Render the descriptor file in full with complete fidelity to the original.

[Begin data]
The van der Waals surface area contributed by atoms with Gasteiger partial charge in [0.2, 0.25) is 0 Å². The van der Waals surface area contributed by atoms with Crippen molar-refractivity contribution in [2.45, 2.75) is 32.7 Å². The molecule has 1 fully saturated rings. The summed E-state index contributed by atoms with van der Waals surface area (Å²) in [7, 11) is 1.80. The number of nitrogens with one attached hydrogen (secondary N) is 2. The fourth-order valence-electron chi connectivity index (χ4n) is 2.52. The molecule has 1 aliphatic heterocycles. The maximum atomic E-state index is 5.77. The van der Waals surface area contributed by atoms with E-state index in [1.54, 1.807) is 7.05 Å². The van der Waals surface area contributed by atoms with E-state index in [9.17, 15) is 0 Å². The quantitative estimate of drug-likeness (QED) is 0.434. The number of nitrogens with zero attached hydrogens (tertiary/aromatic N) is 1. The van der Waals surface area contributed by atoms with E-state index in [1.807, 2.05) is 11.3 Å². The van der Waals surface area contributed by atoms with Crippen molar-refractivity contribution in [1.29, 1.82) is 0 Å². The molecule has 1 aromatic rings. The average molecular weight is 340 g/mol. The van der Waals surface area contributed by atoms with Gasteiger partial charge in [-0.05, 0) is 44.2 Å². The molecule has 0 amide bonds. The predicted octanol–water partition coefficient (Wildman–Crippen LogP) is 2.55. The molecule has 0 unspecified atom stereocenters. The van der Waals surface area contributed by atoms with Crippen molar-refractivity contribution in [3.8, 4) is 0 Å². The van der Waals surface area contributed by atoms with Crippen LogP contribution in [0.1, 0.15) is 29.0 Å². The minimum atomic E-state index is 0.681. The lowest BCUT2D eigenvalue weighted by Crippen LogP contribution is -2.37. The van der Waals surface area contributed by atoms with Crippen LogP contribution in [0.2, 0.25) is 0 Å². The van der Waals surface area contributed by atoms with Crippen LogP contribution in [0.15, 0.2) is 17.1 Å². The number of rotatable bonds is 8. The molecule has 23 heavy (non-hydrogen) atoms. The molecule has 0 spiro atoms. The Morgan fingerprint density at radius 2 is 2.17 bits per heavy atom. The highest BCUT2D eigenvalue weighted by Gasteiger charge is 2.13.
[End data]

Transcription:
The van der Waals surface area contributed by atoms with Gasteiger partial charge in [0.2, 0.25) is 0 Å². The van der Waals surface area contributed by atoms with Crippen molar-refractivity contribution in [2.45, 2.75) is 32.7 Å². The molecule has 1 fully saturated rings. The summed E-state index contributed by atoms with van der Waals surface area (Å²) in [7, 11) is 1.80. The number of nitrogens with one attached hydrogen (secondary N) is 2. The fourth-order valence-electron chi connectivity index (χ4n) is 2.52. The molecule has 1 aliphatic heterocycles. The maximum atomic E-state index is 5.77. The van der Waals surface area contributed by atoms with E-state index in [1.54, 1.807) is 7.05 Å². The van der Waals surface area contributed by atoms with E-state index in [9.17, 15) is 0 Å². The quantitative estimate of drug-likeness (QED) is 0.434. The number of nitrogens with zero attached hydrogens (tertiary/aromatic N) is 1. The van der Waals surface area contributed by atoms with E-state index in [1.807, 2.05) is 11.3 Å². The van der Waals surface area contributed by atoms with Crippen molar-refractivity contribution in [1.29, 1.82) is 0 Å². The molecule has 1 aromatic rings. The average molecular weight is 340 g/mol. The van der Waals surface area contributed by atoms with Gasteiger partial charge in [-0.05, 0) is 44.2 Å². The molecule has 0 amide bonds. The predicted octanol–water partition coefficient (Wildman–Crippen LogP) is 2.55. The molecule has 0 unspecified atom stereocenters. The van der Waals surface area contributed by atoms with Crippen molar-refractivity contribution in [3.8, 4) is 0 Å². The van der Waals surface area contributed by atoms with Crippen LogP contribution in [0.1, 0.15) is 29.0 Å². The minimum atomic E-state index is 0.681. The lowest BCUT2D eigenvalue weighted by Crippen LogP contribution is -2.37. The van der Waals surface area contributed by atoms with Crippen LogP contribution in [0.2, 0.25) is 0 Å². The van der Waals surface area contributed by atoms with Crippen LogP contribution in [0.15, 0.2) is 17.1 Å². The number of rotatable bonds is 8. The molecule has 23 heavy (non-hydrogen) atoms. The molecule has 0 spiro atoms. The Morgan fingerprint density at radius 2 is 2.17 bits per heavy atom. The highest BCUT2D eigenvalue weighted by Gasteiger charge is 2.13.